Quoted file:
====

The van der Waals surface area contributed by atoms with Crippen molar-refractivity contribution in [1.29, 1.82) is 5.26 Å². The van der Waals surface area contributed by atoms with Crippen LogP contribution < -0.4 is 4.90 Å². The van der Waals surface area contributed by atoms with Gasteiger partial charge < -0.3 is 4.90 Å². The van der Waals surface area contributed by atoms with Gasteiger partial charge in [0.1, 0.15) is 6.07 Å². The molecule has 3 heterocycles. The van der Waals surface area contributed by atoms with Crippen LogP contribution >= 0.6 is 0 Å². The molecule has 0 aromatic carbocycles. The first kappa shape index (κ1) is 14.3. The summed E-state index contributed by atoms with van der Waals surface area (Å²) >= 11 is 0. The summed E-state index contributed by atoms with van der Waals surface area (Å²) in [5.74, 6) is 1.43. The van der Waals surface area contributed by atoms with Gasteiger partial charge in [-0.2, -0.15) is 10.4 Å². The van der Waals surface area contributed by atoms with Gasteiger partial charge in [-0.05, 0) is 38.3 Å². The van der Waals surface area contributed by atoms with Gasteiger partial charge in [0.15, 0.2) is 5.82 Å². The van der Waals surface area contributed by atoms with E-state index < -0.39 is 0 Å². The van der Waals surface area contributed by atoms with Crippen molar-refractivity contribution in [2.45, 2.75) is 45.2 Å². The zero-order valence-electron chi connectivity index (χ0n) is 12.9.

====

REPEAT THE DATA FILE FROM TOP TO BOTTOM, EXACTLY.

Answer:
The van der Waals surface area contributed by atoms with Crippen molar-refractivity contribution in [1.29, 1.82) is 5.26 Å². The van der Waals surface area contributed by atoms with Crippen LogP contribution < -0.4 is 4.90 Å². The van der Waals surface area contributed by atoms with Gasteiger partial charge < -0.3 is 4.90 Å². The van der Waals surface area contributed by atoms with Gasteiger partial charge in [0.1, 0.15) is 6.07 Å². The molecule has 3 heterocycles. The van der Waals surface area contributed by atoms with Crippen LogP contribution >= 0.6 is 0 Å². The molecule has 0 aromatic carbocycles. The first kappa shape index (κ1) is 14.3. The summed E-state index contributed by atoms with van der Waals surface area (Å²) >= 11 is 0. The summed E-state index contributed by atoms with van der Waals surface area (Å²) in [5.74, 6) is 1.43. The van der Waals surface area contributed by atoms with Gasteiger partial charge in [-0.2, -0.15) is 10.4 Å². The van der Waals surface area contributed by atoms with Gasteiger partial charge in [-0.05, 0) is 38.3 Å². The van der Waals surface area contributed by atoms with Gasteiger partial charge in [0.15, 0.2) is 5.82 Å². The van der Waals surface area contributed by atoms with E-state index < -0.39 is 0 Å². The van der Waals surface area contributed by atoms with Crippen molar-refractivity contribution in [2.45, 2.75) is 45.2 Å². The zero-order valence-electron chi connectivity index (χ0n) is 12.9.